Beijing [China]: China’s security agreement with the Solomon Islands is becoming a cause of concern for the US, which is worried about Bejing’s long-standing policy of opening foreign naval bases, with one example being Djibouti on the Horn of Africa, where the Chinese entered initially into a security agreement, but eventually it evolved into its naval base, reported a Canada-based think tank.
International Forum for Rights and Security (IFFRAS) said that though the US is angry about the China-Solomon Islands bilateral agreement, Washington can not take punitive actions like cutting down on aid to the Islands as these actions will move the Islands much closer to the Chinese.
In a bid to woo the Islands, the US is now providing development funds and even vaccines to it. Another matter of concern is the moving closer of China’s naval bases to Australia’s north-eastern coast.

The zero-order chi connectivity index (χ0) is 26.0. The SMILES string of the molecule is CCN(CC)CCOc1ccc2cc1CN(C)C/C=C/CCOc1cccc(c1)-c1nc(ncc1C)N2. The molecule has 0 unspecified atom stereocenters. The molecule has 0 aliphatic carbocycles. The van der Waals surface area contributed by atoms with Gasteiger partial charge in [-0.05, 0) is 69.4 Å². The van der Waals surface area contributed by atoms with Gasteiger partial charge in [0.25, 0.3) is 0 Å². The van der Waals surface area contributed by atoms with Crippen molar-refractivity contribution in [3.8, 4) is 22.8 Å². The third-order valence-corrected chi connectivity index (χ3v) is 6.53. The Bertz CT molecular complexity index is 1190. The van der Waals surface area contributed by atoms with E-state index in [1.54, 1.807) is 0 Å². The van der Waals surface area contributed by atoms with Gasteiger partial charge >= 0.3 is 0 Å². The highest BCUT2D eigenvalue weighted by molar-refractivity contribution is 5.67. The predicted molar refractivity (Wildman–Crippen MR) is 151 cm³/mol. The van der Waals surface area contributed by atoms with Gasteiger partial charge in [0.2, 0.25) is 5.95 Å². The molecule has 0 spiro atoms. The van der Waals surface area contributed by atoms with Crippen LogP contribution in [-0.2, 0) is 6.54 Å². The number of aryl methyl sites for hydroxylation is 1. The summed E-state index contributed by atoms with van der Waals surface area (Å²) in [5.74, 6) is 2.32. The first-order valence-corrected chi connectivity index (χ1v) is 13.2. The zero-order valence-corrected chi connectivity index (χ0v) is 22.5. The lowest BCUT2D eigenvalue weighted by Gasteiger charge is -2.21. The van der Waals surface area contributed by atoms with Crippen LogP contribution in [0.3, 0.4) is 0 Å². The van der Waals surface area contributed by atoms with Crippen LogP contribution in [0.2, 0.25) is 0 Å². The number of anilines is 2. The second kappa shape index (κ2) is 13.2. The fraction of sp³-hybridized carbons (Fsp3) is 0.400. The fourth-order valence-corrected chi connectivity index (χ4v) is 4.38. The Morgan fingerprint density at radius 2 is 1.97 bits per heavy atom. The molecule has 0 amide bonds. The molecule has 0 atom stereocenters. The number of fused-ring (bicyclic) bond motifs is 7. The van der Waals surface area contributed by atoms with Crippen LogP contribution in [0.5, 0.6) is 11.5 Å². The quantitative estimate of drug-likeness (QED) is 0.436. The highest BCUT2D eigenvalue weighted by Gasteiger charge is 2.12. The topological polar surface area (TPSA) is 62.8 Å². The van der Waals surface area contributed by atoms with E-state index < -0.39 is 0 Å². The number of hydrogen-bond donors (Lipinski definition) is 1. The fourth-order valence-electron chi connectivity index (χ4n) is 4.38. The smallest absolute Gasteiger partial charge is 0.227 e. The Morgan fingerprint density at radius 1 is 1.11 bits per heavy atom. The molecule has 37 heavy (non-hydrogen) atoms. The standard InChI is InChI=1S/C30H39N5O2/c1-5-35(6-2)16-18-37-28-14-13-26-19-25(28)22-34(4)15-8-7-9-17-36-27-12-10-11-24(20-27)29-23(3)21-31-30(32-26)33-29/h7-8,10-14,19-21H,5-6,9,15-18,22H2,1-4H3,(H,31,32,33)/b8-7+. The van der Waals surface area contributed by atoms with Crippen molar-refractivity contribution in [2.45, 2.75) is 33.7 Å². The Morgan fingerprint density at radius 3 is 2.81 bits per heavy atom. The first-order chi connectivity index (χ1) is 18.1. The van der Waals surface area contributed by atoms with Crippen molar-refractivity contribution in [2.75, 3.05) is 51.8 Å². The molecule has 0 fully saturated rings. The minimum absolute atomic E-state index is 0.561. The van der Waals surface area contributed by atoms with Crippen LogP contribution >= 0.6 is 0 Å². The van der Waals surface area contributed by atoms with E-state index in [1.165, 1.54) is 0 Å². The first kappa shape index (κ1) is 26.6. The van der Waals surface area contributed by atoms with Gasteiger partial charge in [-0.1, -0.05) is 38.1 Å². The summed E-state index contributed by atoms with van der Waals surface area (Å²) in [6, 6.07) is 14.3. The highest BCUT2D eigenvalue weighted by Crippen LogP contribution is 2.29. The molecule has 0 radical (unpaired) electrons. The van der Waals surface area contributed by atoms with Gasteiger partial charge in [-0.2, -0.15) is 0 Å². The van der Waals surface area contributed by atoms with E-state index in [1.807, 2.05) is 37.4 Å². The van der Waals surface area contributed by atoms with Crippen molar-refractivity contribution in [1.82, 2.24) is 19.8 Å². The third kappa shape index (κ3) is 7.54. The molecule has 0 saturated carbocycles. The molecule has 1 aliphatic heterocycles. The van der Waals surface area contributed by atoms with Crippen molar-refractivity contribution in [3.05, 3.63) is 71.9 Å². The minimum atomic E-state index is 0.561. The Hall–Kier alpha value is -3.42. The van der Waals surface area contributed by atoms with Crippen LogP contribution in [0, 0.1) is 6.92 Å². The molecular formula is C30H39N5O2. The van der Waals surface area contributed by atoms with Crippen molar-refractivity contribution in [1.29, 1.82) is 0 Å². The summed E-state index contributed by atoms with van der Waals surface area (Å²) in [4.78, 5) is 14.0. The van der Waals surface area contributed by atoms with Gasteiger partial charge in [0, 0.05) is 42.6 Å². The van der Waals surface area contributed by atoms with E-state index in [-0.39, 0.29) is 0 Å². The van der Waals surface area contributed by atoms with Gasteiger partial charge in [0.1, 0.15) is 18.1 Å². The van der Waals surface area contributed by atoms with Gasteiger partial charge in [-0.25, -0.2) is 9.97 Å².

Even if China does not get a naval base in the Islands, what China needs is the “ability to bring ships and military personnel to the Solomons”. Americans suspect though Prime Minister Sogavare has ruled out hosting a Chinese base, the signed pact itself is a matter of “danger” because it will “disrupt regional security, allowing Chinese naval vessels to replenish in the Solomons”.
The Solomons switched diplomatic ties from Taiwan to Beijing in 2019, and Sogavare said in a speech at the ceremony that the decision had “placed the country on the right side of history”. Apart from US and Australia, New Zealand and Tonga have also raised the issue with the agreement between China and Solomon Islands.
New Zealand and Tonga have said that they will “raise the issue at an upcoming meeting of Pacific Islands Forum leaders”. Japan, on the other hand, will send a vice foreign minister to the Solomon Islands this month.
One of the other options that the US has is that it “could also accelerate basing opportunities in north-eastern Australia to monitor Chinese forces or conduct more naval patrols in the region,” said Derek Grossman, a senior defence analyst, focused on the Indo-Pacific for the RAND Corporation think tank. (ANI)